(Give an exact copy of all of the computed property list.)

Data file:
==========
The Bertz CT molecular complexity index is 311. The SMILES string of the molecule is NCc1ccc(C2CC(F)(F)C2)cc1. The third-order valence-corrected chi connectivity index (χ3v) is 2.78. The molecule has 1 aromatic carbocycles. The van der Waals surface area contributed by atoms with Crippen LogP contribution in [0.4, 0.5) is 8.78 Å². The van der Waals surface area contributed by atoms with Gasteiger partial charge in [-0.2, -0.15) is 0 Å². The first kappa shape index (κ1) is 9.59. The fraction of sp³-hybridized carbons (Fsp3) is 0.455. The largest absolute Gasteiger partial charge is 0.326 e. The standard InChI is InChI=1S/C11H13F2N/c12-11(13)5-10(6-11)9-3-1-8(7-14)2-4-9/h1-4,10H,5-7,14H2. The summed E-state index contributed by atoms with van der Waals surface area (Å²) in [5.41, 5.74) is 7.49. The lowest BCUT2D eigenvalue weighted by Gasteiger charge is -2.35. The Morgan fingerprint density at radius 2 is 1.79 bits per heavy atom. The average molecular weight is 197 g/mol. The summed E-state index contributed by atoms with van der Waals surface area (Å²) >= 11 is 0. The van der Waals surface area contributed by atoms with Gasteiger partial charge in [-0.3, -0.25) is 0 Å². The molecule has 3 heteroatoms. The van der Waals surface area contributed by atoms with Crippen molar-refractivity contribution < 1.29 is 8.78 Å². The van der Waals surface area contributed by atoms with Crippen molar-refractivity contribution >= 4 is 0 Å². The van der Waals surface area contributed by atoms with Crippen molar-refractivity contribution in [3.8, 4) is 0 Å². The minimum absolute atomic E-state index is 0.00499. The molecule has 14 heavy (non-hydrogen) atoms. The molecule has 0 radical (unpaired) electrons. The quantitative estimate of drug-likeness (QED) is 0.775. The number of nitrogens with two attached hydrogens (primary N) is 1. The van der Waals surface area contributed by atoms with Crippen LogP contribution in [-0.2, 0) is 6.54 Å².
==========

The Bertz CT molecular complexity index is 311. The SMILES string of the molecule is NCc1ccc(C2CC(F)(F)C2)cc1. The third-order valence-corrected chi connectivity index (χ3v) is 2.78. The molecule has 1 aromatic carbocycles. The van der Waals surface area contributed by atoms with Crippen LogP contribution in [0.4, 0.5) is 8.78 Å². The van der Waals surface area contributed by atoms with Gasteiger partial charge in [-0.2, -0.15) is 0 Å². The first kappa shape index (κ1) is 9.59. The fraction of sp³-hybridized carbons (Fsp3) is 0.455. The largest absolute Gasteiger partial charge is 0.326 e. The standard InChI is InChI=1S/C11H13F2N/c12-11(13)5-10(6-11)9-3-1-8(7-14)2-4-9/h1-4,10H,5-7,14H2. The summed E-state index contributed by atoms with van der Waals surface area (Å²) in [5.41, 5.74) is 7.49. The lowest BCUT2D eigenvalue weighted by Gasteiger charge is -2.35. The Morgan fingerprint density at radius 2 is 1.79 bits per heavy atom. The average molecular weight is 197 g/mol. The summed E-state index contributed by atoms with van der Waals surface area (Å²) >= 11 is 0. The van der Waals surface area contributed by atoms with Gasteiger partial charge in [-0.3, -0.25) is 0 Å². The molecule has 3 heteroatoms. The van der Waals surface area contributed by atoms with Crippen molar-refractivity contribution < 1.29 is 8.78 Å². The van der Waals surface area contributed by atoms with Crippen molar-refractivity contribution >= 4 is 0 Å². The van der Waals surface area contributed by atoms with Crippen molar-refractivity contribution in [3.8, 4) is 0 Å². The minimum absolute atomic E-state index is 0.00499. The molecule has 14 heavy (non-hydrogen) atoms. The molecule has 0 radical (unpaired) electrons. The quantitative estimate of drug-likeness (QED) is 0.775. The number of nitrogens with two attached hydrogens (primary N) is 1. The van der Waals surface area contributed by atoms with Crippen LogP contribution in [-0.2, 0) is 6.54 Å².